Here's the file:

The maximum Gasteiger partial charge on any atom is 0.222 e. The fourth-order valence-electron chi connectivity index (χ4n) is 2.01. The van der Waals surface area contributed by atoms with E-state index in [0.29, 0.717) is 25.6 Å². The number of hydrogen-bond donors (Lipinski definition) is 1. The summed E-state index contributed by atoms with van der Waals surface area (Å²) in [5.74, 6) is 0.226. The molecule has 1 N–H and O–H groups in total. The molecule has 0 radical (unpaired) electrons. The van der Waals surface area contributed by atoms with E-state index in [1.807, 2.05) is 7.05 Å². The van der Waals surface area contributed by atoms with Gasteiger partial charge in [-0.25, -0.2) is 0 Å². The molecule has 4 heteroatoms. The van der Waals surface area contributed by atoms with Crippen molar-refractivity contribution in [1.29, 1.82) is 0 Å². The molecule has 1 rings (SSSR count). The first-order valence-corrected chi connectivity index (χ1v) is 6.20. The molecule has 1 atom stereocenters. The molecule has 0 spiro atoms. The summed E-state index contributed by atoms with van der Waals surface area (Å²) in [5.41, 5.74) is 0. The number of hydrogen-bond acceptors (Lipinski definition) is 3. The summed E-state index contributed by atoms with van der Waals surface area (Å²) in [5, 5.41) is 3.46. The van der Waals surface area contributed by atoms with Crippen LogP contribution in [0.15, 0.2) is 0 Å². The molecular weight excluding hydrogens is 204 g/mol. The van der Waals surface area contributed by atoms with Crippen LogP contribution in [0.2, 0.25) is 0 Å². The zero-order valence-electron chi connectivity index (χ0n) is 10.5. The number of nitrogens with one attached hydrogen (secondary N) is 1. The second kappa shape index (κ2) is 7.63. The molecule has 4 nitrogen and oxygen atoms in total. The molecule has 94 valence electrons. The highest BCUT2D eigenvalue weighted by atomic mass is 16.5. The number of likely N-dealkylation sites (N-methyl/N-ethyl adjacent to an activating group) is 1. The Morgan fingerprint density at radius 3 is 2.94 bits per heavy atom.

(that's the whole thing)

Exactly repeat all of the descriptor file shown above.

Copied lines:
The maximum Gasteiger partial charge on any atom is 0.222 e. The fourth-order valence-electron chi connectivity index (χ4n) is 2.01. The van der Waals surface area contributed by atoms with E-state index in [0.29, 0.717) is 25.6 Å². The number of hydrogen-bond donors (Lipinski definition) is 1. The summed E-state index contributed by atoms with van der Waals surface area (Å²) in [5.74, 6) is 0.226. The molecule has 1 N–H and O–H groups in total. The molecule has 0 radical (unpaired) electrons. The van der Waals surface area contributed by atoms with E-state index in [1.807, 2.05) is 7.05 Å². The van der Waals surface area contributed by atoms with Gasteiger partial charge in [-0.25, -0.2) is 0 Å². The molecule has 4 heteroatoms. The van der Waals surface area contributed by atoms with Crippen molar-refractivity contribution in [1.29, 1.82) is 0 Å². The molecule has 1 rings (SSSR count). The first-order valence-corrected chi connectivity index (χ1v) is 6.20. The molecule has 1 atom stereocenters. The molecule has 0 spiro atoms. The summed E-state index contributed by atoms with van der Waals surface area (Å²) in [5.41, 5.74) is 0. The number of hydrogen-bond acceptors (Lipinski definition) is 3. The summed E-state index contributed by atoms with van der Waals surface area (Å²) in [5, 5.41) is 3.46. The van der Waals surface area contributed by atoms with Crippen LogP contribution in [0.15, 0.2) is 0 Å². The molecular weight excluding hydrogens is 204 g/mol. The van der Waals surface area contributed by atoms with Crippen LogP contribution in [0.2, 0.25) is 0 Å². The zero-order valence-electron chi connectivity index (χ0n) is 10.5. The number of nitrogens with one attached hydrogen (secondary N) is 1. The second kappa shape index (κ2) is 7.63. The molecule has 4 nitrogen and oxygen atoms in total. The molecule has 94 valence electrons. The highest BCUT2D eigenvalue weighted by atomic mass is 16.5. The number of likely N-dealkylation sites (N-methyl/N-ethyl adjacent to an activating group) is 1. The Morgan fingerprint density at radius 3 is 2.94 bits per heavy atom.